Engage Aotearoa

Interpersonal Psychotherapy 2-Day Basics & Beyond Workshop 2-3 July Auckland


Interpersonal Psychotherapy (IPT) is a semi-structured, time-limited therapy with demonstrated efficacy for a range of conditions including Depression and Bulimia.

IPT was developed in the late 1970s as a brief structured psychological treatment for Depression. It later rose to prominence when it compared favourably to CBT and Medication in the NIMH Treatment of Depression study conducted in the mid 1980s. The efficacy of IPT as a treatment alternative or adjunct to other approaches has since been confirmed in numerous studies leading to IPT being included in government funded programs in Australia and the UK. Despite these developments, many practitioners within Australia and New Zealand have received little exposure to IPT education and training. IPT does not engage the client at the level of symptom formation but rather helps to reduce psychological stress by intervention in psychosocial function. IPT therefore targets four problem areas: Role Transitions, Grief, Interpersonal Disputes and Interpersonal Deficits/Sensitivity. IPT is grounded in attachment and communication theories and uses a number of key techniques including communication analysis, role playing and processing of affect.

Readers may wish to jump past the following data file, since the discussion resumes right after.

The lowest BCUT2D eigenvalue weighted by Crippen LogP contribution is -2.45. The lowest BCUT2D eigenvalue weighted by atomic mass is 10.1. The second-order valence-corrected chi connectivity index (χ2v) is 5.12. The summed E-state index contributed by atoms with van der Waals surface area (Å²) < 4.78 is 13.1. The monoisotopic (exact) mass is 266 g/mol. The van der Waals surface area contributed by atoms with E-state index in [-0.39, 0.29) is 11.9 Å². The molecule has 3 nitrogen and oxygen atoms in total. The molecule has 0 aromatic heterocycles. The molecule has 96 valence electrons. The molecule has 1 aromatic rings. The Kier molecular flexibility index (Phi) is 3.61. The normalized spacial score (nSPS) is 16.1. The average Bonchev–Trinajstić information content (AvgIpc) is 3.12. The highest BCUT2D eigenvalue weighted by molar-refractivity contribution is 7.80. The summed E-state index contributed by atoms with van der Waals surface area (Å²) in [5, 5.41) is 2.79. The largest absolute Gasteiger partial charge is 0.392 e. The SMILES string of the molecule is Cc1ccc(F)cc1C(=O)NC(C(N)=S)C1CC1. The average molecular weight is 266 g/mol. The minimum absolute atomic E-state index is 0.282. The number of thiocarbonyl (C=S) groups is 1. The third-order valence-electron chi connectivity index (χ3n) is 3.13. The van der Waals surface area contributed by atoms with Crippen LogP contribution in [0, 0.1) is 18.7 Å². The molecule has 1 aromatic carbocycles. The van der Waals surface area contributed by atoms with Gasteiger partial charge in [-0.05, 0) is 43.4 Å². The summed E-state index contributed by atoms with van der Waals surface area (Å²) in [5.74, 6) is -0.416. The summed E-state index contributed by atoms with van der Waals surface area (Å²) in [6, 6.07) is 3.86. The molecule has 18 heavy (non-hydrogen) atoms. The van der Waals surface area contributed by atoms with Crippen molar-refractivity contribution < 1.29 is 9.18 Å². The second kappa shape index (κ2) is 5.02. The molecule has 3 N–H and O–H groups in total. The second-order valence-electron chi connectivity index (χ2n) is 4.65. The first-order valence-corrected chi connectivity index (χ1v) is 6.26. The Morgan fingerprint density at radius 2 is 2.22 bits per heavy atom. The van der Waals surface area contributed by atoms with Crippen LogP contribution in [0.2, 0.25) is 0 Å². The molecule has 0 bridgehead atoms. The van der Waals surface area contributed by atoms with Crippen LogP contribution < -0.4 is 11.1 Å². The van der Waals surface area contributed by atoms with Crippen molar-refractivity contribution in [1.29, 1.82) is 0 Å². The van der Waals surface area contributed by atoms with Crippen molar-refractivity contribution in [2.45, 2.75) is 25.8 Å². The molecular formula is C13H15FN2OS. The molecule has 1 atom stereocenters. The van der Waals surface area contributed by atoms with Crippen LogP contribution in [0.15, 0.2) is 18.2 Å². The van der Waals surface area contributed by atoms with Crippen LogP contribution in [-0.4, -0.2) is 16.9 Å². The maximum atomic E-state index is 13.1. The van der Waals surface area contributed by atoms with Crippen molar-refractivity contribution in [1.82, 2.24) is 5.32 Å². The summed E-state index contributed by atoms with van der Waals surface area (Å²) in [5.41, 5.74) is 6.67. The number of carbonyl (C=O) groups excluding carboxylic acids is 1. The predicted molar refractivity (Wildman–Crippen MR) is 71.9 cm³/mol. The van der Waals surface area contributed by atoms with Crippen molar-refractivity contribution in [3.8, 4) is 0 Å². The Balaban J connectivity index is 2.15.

This presentation will review the basic components of IPT and will highlight its relevance to a range of disorders especially depression. For practitioners with specialisations in other therapies, IPT can be a useful alternative or adjunct to your current practice. Practitioners using other approaches find the emphasis on attachment and process affect to be particularly informative. The workshop will provide an overview of the theory, structure, evidence base and clinical application for IPT. Case studies and role plays will be utilised to enhance participants’ understanding of the application of IPT.

Click here for registration details for the Auckland event.

For further information on IPT and Paul Rushton visit www.interpersonalpsychotherapy.org

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